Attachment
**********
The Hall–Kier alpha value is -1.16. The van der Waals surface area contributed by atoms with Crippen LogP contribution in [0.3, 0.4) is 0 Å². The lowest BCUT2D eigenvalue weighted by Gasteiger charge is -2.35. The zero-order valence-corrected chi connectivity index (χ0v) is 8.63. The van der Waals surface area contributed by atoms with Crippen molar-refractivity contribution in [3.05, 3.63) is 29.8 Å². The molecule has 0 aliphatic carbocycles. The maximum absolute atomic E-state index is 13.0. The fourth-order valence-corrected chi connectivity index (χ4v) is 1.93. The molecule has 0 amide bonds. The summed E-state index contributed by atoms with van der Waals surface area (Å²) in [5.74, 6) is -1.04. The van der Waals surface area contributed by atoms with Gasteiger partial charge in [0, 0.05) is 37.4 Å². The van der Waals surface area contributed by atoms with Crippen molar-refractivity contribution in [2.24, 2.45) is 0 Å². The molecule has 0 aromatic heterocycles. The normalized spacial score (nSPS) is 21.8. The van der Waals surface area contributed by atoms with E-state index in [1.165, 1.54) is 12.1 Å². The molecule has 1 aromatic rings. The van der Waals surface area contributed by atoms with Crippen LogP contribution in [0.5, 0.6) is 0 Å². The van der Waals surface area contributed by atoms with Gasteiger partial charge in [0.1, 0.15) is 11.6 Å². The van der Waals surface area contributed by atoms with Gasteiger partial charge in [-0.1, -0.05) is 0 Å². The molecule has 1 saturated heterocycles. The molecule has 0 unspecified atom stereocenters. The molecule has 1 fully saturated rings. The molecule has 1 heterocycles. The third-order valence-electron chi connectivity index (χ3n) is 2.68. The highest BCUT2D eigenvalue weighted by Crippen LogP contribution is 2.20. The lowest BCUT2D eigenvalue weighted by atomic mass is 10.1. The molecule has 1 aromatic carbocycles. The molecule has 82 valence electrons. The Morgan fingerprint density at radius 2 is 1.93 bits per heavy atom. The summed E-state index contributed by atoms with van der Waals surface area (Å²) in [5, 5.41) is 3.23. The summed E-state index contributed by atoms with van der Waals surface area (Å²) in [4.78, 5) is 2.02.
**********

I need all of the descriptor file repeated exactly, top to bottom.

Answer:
The Hall–Kier alpha value is -1.16. The van der Waals surface area contributed by atoms with Crippen LogP contribution in [0.3, 0.4) is 0 Å². The lowest BCUT2D eigenvalue weighted by Gasteiger charge is -2.35. The zero-order valence-corrected chi connectivity index (χ0v) is 8.63. The van der Waals surface area contributed by atoms with Crippen molar-refractivity contribution in [3.05, 3.63) is 29.8 Å². The molecule has 0 aliphatic carbocycles. The maximum absolute atomic E-state index is 13.0. The fourth-order valence-corrected chi connectivity index (χ4v) is 1.93. The molecule has 0 amide bonds. The summed E-state index contributed by atoms with van der Waals surface area (Å²) in [5.74, 6) is -1.04. The van der Waals surface area contributed by atoms with Gasteiger partial charge in [0, 0.05) is 37.4 Å². The van der Waals surface area contributed by atoms with Crippen molar-refractivity contribution in [2.24, 2.45) is 0 Å². The molecule has 0 aromatic heterocycles. The normalized spacial score (nSPS) is 21.8. The van der Waals surface area contributed by atoms with E-state index in [1.165, 1.54) is 12.1 Å². The molecule has 1 aromatic rings. The van der Waals surface area contributed by atoms with Crippen LogP contribution in [0.5, 0.6) is 0 Å². The van der Waals surface area contributed by atoms with Gasteiger partial charge in [0.1, 0.15) is 11.6 Å². The van der Waals surface area contributed by atoms with Gasteiger partial charge in [-0.1, -0.05) is 0 Å². The molecule has 1 saturated heterocycles. The molecule has 0 unspecified atom stereocenters. The molecule has 1 fully saturated rings. The molecule has 1 heterocycles. The third-order valence-electron chi connectivity index (χ3n) is 2.68. The highest BCUT2D eigenvalue weighted by Crippen LogP contribution is 2.20. The lowest BCUT2D eigenvalue weighted by atomic mass is 10.1. The molecule has 1 aromatic carbocycles. The molecule has 82 valence electrons. The Morgan fingerprint density at radius 2 is 1.93 bits per heavy atom. The summed E-state index contributed by atoms with van der Waals surface area (Å²) in [5, 5.41) is 3.23. The summed E-state index contributed by atoms with van der Waals surface area (Å²) in [4.78, 5) is 2.02.